It is Jefferson’s 1787 letter to the seventeen-year-old student Peter Carr that best captures his view of religion as a matter of personal consistency. This was his advice to the young Peter when beginning his critical reading of different religious and ethical authorities:
“Question with boldness even the existence of a god; because, if there be one, he must more approve the homage of reason than that of a blindfolded fear. … Do not be frightened from this inquiry by any fear of its consequences. If it ends in a belief that there is no god, you will find incitements to virtue in the comfort & pleasantness you feel in its exercise, and the love of others which it will procure you.”
One should thus claim to believe only what one can personally find reliable and always cling to moral virtue as the source of the love of other people. Jefferson thus held that “your own reason is the only oracle given you by heaven” for considering religious issues, even if you would end up with “a belief that there is no god.” The actual moral point of this lesson is included in Jefferson’s further claim to the young Peter Carr that on the issue of believing or not believing “you are answerable not for the rightness but uprightness of the decision.”
Jefferson thus insisted that one must remain true to oneself in determining one’s own worldview. After all, the classic dilemma of the freedom to believe is that one is bound to believe what one sees as true even if it is not what one would wish to believe. Jefferson, for example, could not find any rationality in the Christian doctrine of the trinity, which is why he insisted that he was a Christian while claiming “a right to believe in one god [instead of three], if so my reason tells me.”
Jefferson’s moral outlook was exclusively secular, independent of his personal religious convictions.
My third point is that in order to grasp Jefferson’s ultimate understanding of religious freedom we need to think of our beliefs as entire belief systems. Jefferson could go as far as claiming that in essence any human belief (religious or atheist) consisted simply in “the assent of the mind to an intelligible proposition.” Moreover, our personal beliefs, whether about facts or values, could be considered as eventually comprising our entire worldviews—and consequently assessable against any rational account of the ultimate ordering of the universe. Regarding the question of which precise view would turn out to be the correct one, the progress of empirical science alone might someday give a reliable answer. This is why Jefferson detested any traditional religious fundamentalism and proclaimed that he had “never submitted the whole system of my opinions to the creed of any party of men whatever in religion, in philosophy, in politics, or in anything else.”
Jefferson’s personal skepticism about atheism, in turn, rested on his unshakable conviction that any universal ordering, to be even potentially explainable, must be essentially rational, even if exceeding mere human rationality. Hence, the existence of a supreme being appears to have been for Jefferson, as Henry F. May once suggested, “an essential intellectual need.” Occasionally Jefferson could even speak of some “evident proofs of the necessity of a superintending power to maintain the Universe in it’s [sic] course and order,” although he readily admitted that he had no empirical proof of the existence of such a power as opposed to the atheist hypothesis of a “self-existent” universe.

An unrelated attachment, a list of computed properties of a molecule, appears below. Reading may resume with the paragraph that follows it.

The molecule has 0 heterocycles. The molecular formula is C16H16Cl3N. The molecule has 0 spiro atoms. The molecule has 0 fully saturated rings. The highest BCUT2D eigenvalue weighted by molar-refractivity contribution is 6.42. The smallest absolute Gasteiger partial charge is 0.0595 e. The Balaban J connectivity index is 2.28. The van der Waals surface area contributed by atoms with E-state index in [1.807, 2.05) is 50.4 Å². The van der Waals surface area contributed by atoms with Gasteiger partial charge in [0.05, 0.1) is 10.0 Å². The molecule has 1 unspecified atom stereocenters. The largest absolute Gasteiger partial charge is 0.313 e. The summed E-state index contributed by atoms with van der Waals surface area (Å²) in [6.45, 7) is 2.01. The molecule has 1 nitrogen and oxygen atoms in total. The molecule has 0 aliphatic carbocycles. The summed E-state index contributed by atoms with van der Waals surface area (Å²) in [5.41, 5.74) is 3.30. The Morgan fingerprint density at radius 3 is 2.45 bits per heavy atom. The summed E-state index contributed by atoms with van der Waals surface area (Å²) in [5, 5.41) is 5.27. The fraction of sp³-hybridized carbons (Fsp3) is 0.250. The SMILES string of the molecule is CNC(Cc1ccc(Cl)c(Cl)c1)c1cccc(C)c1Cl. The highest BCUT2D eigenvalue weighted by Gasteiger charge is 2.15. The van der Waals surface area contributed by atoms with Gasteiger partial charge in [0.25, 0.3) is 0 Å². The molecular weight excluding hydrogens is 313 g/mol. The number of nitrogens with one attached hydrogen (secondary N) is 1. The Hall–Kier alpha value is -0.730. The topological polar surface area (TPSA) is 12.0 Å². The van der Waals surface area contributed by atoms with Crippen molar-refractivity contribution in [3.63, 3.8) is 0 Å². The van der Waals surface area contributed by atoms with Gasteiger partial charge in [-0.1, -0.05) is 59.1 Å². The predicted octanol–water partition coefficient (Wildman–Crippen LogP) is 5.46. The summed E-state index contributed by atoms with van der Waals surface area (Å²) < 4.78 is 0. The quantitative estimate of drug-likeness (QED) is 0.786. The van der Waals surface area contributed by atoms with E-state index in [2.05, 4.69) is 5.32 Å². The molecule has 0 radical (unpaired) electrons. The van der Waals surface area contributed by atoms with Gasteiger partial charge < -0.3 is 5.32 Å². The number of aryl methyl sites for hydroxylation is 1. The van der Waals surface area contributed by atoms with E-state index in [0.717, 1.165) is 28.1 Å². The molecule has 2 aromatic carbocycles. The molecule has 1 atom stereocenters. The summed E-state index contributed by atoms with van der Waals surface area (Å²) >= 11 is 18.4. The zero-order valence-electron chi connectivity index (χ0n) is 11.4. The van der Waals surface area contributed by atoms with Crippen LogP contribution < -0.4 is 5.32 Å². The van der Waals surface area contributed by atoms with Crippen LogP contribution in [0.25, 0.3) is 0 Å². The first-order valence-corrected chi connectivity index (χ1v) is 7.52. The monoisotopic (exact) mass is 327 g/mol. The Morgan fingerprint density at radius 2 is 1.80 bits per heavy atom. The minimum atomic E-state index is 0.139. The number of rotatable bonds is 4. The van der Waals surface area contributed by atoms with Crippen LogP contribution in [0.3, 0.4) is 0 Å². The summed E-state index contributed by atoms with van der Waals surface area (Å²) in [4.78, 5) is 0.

To come to my fourth point, how did Jefferson view the relation between religion and morality? For his own part, Jefferson claimed to have always judged even of “the religion of others by their lives.” By this “same test,” he hoped, the world would eventually judge his ultimate moral beliefs. Regarding this linkage between a morally assessable life and religion, let us turn to Jefferson’s 1814 letter to Thomas Law, where he phrased the issue in this form: “If we did a good act merely from the love of God, and a belief that it is pleasing to Him, whence arises the morality of the Atheist?” Such widely admired luminaries of the French Enlightenment as d’Alembert, Condorcet, Diderot, d’Holbach and Helvétius were “known to have been among the most virtuous men,” and their virtues hence “must have had some other foundation than the love of God.”
In addressing the moral motivations of atheists’ altruism, Jefferson thought, one would ultimately need to listen to “their own affirmations, and their own reasonings to support them.” This was the same lesson he had offered to Peter Carr years earlier; namely, that if you find it impossible to believe in God you may still “find incitements to virtue in the comfort & pleasantness you feel in its exercise, and the love of others which it will procure you.”
Hence, Jefferson’s moral outlook was exclusively secular, independent of his personal religious convictions. Those convictions, in turn, he thought needless to preach to anyone, because “my religion … is known to my god and myself alone.” This is why the moral principle demanded only respect for other people’s critical thinking—wherever that would lead them. In sum, by religious freedom Jefferson understood freedom of conscience, including any non-religious worldview as well.
That Jefferson believed in the freedom of conscience does not suffice to make it our value today, just as we do not share his openly racist eighteenth-century views of African Americans. Similarly, although Jefferson once thought that the state of Virginia could not have “power to prescribe torture in any case whatever,” Americans seem to be once again entering the abominable debate about the ethics of torturing one’s prisoners of war. While historians’ task is to provide as true an account of the past as possible, history alone cannot provide us with values. Our actual values are manifested in our everyday political life. One would certainly hope that America will finally agree with Jefferson’s understanding of religious freedom as something that definitely applies to any Christian, Muslim, Jew, Hindu, Gentile, and “infidel of every denomination.”
Ari Helo is a Senior University Lecturer in the History of Science and Ideas at the University of Oulu, Finland